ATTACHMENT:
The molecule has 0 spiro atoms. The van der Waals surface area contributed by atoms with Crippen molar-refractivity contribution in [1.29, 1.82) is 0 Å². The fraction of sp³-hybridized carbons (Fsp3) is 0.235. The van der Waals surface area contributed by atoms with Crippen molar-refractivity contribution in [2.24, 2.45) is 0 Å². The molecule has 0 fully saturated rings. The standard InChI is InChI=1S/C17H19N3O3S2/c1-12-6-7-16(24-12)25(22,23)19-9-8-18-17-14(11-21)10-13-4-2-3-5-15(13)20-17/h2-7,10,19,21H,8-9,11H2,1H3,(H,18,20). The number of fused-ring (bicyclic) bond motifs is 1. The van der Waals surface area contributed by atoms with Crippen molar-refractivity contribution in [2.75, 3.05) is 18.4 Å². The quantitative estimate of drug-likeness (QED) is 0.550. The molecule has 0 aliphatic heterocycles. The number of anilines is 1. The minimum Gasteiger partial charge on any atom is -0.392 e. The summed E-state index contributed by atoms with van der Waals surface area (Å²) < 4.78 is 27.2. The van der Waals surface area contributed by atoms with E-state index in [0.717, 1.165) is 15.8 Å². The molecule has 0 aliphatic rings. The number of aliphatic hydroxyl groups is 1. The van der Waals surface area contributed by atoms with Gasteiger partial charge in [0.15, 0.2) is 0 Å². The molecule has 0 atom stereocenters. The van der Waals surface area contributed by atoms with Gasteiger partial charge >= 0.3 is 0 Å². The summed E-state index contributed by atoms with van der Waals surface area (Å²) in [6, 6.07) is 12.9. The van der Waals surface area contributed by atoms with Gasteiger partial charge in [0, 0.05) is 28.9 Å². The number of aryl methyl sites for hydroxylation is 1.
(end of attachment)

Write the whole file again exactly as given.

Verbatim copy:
The molecule has 0 spiro atoms. The van der Waals surface area contributed by atoms with Crippen molar-refractivity contribution in [1.29, 1.82) is 0 Å². The fraction of sp³-hybridized carbons (Fsp3) is 0.235. The van der Waals surface area contributed by atoms with Crippen molar-refractivity contribution in [2.24, 2.45) is 0 Å². The molecule has 0 fully saturated rings. The standard InChI is InChI=1S/C17H19N3O3S2/c1-12-6-7-16(24-12)25(22,23)19-9-8-18-17-14(11-21)10-13-4-2-3-5-15(13)20-17/h2-7,10,19,21H,8-9,11H2,1H3,(H,18,20). The number of fused-ring (bicyclic) bond motifs is 1. The van der Waals surface area contributed by atoms with Crippen molar-refractivity contribution in [2.75, 3.05) is 18.4 Å². The quantitative estimate of drug-likeness (QED) is 0.550. The molecule has 0 aliphatic heterocycles. The number of anilines is 1. The minimum Gasteiger partial charge on any atom is -0.392 e. The summed E-state index contributed by atoms with van der Waals surface area (Å²) < 4.78 is 27.2. The van der Waals surface area contributed by atoms with E-state index in [0.717, 1.165) is 15.8 Å². The molecule has 0 aliphatic rings. The number of aliphatic hydroxyl groups is 1. The van der Waals surface area contributed by atoms with Gasteiger partial charge in [0.15, 0.2) is 0 Å². The molecule has 0 atom stereocenters. The van der Waals surface area contributed by atoms with Gasteiger partial charge >= 0.3 is 0 Å². The summed E-state index contributed by atoms with van der Waals surface area (Å²) in [6, 6.07) is 12.9. The van der Waals surface area contributed by atoms with Gasteiger partial charge in [0, 0.05) is 28.9 Å². The number of aryl methyl sites for hydroxylation is 1.